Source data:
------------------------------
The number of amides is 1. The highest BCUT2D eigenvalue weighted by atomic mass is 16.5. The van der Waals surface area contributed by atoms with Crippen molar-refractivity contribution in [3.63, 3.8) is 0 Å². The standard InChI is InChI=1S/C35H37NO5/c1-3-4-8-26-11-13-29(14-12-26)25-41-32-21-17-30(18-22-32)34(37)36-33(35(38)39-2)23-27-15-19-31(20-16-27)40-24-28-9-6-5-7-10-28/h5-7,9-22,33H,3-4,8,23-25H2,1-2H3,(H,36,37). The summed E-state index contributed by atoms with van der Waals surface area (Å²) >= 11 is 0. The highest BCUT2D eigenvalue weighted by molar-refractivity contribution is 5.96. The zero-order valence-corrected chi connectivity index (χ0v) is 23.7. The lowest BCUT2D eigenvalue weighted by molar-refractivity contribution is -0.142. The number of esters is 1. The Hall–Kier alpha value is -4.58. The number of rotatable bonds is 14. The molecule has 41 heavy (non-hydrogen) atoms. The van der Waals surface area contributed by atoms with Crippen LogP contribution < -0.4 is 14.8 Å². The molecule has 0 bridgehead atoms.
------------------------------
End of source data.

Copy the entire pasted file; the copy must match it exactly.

The number of amides is 1. The highest BCUT2D eigenvalue weighted by atomic mass is 16.5. The van der Waals surface area contributed by atoms with Crippen molar-refractivity contribution in [3.63, 3.8) is 0 Å². The standard InChI is InChI=1S/C35H37NO5/c1-3-4-8-26-11-13-29(14-12-26)25-41-32-21-17-30(18-22-32)34(37)36-33(35(38)39-2)23-27-15-19-31(20-16-27)40-24-28-9-6-5-7-10-28/h5-7,9-22,33H,3-4,8,23-25H2,1-2H3,(H,36,37). The summed E-state index contributed by atoms with van der Waals surface area (Å²) >= 11 is 0. The highest BCUT2D eigenvalue weighted by molar-refractivity contribution is 5.96. The zero-order valence-corrected chi connectivity index (χ0v) is 23.7. The lowest BCUT2D eigenvalue weighted by molar-refractivity contribution is -0.142. The number of esters is 1. The Hall–Kier alpha value is -4.58. The number of rotatable bonds is 14. The molecule has 41 heavy (non-hydrogen) atoms. The van der Waals surface area contributed by atoms with Crippen LogP contribution < -0.4 is 14.8 Å². The molecule has 0 bridgehead atoms.